Khao Noodle Shop

When I was a student in Vientiane, street food was a huge part of my daily life. There was always a woman at a stand under a tree selling different delicious foods; Kua Mee, stir-fried noodles with pork and egg, was one of them.

She would sell it on banana leaves or newspaper. I would order one and eat it with my hands while walking home.

Even after all these years traveling back to Laos, I still find it on the streets; perfectly cooked and served traditionally.

—- Anthony Bourdain, Parts Unknown

Diners at Khao Noodle Shop, Dallas, Texas

I was wasting some time staring at my computer when a notice came across the interwebs of a Dallas Observer review of a new Laotian Noodle restaurant in East Dallas. The article caught my eye. It said things like:

A Laotian Noodle Shop in East Dallas Is One of Texas’ Best New Restaurants

It feels irresponsible to hype a restaurant as small as Khao Noodle Shop. With just four tables and a counter, this isn’t a dining room meant to handle legions of fans, and the pint-sized kitchen isn’t meant to attract national attention. But national attention is coming, and Khao — with its modest strip-mall space in Old East Dallas, just across the street from Jimmy’s Food Store — is a new milestone in Dallas’ culinary history.

Few restaurants cultivate such an intimate connection between the food on the plate and the broader context in which it is served. Go ahead, take a bite of Khao’s Laotian noodles and snacks — and pair that bite with a side of Dallas cultural history.

Bold words….

I know that neighborhood (though I get hopelessly lost every time I go there… the streets are all on these crazy diagonals) – I’ve written about Jimmy’s Food Store (seven years ago!) and only a few blocks away is another set of excellent restaurants that we visited only a short time ago. The area is becoming a hotbed of Laotian food and culture. And now this Khao Noodle Shop – one of Texas’ best new places – have to give it a try.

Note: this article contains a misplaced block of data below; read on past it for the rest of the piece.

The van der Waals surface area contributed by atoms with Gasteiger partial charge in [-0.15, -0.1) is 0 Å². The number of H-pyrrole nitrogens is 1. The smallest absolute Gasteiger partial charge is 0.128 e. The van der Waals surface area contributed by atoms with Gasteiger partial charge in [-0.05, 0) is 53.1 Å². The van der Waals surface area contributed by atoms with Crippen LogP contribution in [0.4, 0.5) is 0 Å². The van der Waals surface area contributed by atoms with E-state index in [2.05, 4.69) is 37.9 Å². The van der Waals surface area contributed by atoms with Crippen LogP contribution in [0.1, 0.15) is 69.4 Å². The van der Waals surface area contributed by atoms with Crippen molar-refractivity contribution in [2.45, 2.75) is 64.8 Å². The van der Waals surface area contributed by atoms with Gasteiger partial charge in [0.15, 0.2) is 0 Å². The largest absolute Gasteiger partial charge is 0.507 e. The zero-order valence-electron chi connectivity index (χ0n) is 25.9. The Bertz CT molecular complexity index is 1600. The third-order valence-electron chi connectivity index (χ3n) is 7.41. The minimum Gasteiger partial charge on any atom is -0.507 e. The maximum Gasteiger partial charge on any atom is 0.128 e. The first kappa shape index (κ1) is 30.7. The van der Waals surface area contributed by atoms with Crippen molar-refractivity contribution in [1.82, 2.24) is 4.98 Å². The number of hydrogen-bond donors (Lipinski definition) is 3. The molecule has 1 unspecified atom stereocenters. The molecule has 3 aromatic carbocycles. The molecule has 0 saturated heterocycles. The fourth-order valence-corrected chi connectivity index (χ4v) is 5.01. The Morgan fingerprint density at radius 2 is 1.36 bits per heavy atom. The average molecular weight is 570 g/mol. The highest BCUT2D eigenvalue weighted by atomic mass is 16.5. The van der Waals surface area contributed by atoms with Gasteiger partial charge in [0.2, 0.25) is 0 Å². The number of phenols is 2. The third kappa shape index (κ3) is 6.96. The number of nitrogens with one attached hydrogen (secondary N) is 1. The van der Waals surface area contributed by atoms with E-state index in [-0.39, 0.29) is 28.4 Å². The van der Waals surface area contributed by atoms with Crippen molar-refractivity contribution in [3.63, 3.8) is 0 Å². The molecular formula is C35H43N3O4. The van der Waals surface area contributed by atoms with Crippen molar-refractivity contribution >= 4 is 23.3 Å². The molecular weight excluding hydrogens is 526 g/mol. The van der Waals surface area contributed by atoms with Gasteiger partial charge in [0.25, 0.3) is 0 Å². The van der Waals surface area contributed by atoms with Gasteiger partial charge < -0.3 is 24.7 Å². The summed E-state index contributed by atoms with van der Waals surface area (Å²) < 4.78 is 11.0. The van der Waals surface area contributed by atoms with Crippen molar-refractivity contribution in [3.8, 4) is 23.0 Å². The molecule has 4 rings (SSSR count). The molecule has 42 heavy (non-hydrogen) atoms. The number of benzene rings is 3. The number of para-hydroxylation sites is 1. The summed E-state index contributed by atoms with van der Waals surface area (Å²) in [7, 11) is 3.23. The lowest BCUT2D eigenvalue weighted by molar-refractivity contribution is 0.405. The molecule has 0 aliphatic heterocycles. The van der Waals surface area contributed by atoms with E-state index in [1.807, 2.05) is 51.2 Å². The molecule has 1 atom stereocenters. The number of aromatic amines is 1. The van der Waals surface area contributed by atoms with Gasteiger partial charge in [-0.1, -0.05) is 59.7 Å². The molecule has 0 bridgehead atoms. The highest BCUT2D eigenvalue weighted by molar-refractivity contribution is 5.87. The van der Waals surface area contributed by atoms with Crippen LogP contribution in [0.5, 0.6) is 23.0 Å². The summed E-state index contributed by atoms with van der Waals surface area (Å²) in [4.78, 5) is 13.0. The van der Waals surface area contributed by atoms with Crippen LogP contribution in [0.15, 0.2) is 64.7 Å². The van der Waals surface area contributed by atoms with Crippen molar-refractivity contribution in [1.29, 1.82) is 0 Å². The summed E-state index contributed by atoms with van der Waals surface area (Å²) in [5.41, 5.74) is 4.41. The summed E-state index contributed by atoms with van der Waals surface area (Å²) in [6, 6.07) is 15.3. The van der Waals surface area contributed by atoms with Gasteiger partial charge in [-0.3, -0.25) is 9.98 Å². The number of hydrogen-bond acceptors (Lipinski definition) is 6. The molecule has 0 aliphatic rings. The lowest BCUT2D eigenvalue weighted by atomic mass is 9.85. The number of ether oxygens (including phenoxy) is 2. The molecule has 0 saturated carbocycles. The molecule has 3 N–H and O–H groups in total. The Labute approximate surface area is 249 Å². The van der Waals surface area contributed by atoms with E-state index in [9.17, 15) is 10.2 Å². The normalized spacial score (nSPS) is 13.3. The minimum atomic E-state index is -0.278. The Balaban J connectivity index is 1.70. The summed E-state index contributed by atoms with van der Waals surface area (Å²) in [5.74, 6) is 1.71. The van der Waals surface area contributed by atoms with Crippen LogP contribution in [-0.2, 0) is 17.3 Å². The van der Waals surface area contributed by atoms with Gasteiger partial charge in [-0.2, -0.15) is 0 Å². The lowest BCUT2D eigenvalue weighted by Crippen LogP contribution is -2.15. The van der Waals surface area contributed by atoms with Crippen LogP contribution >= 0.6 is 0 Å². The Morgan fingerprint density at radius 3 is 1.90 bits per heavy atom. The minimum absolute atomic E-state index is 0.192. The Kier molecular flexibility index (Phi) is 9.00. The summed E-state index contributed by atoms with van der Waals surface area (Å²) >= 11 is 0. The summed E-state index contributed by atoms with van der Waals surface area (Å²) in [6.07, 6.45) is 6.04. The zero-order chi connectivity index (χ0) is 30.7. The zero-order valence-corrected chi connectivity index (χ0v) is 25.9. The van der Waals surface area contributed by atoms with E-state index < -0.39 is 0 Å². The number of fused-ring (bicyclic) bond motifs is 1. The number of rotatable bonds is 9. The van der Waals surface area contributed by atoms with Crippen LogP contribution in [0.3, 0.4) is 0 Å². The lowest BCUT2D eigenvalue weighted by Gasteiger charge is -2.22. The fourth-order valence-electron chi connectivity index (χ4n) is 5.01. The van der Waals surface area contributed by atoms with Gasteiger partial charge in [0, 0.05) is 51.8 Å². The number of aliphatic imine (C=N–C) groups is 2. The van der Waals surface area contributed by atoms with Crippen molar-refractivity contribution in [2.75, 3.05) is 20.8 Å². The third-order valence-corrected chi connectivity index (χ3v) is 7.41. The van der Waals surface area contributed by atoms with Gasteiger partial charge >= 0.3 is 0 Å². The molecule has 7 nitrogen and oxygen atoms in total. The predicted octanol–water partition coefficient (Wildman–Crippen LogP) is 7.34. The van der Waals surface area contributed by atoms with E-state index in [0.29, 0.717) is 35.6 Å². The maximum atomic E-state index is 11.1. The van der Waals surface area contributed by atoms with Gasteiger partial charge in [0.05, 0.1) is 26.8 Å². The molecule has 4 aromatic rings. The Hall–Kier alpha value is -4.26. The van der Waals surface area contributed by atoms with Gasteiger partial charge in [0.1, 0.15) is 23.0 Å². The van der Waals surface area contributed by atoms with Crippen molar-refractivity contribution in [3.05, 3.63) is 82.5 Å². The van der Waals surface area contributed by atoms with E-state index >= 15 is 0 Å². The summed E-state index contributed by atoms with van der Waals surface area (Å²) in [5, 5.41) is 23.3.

I texted my son Nick – “Noodles!” and I drove by, picked him up, and wandered the streets (lost, as always) until we found the Khao Noodle Shop. It was full at one o’clock on a Sunday afternoon, but there were a couple spots at one of the six-tops. It is small – it looked like there were as many cooks and waiters scurrying behind a glass partition as there were customers. I had read the review and knew what to expect as the waitress handed out menus. The idea is to order a number of small bowls of noodles and shareable appetizer plates.

Menu at Khao Noodle Shop, Dallas, Texas

We were in the mood for noodles – so we ordered four bowls and only one appetizer. The food was fantastic.

Boat Noodles from Khao Noodle Shop, Dallas, Texas

 

These were our favorites – the Mee Katee, rice noodles with coconut curry, pork, egg

Especially wonderful were the Sakoo – tapioca dumplings. They had an amazing texture – gooey, yet firm, with bits of radish inside to add some crunch.

Sakoo dumplings from the Khao Noodle Shop, Dallas, Texas. The waitress told us to remove the red rings if we didn’t want spicy. We, of course, left them on.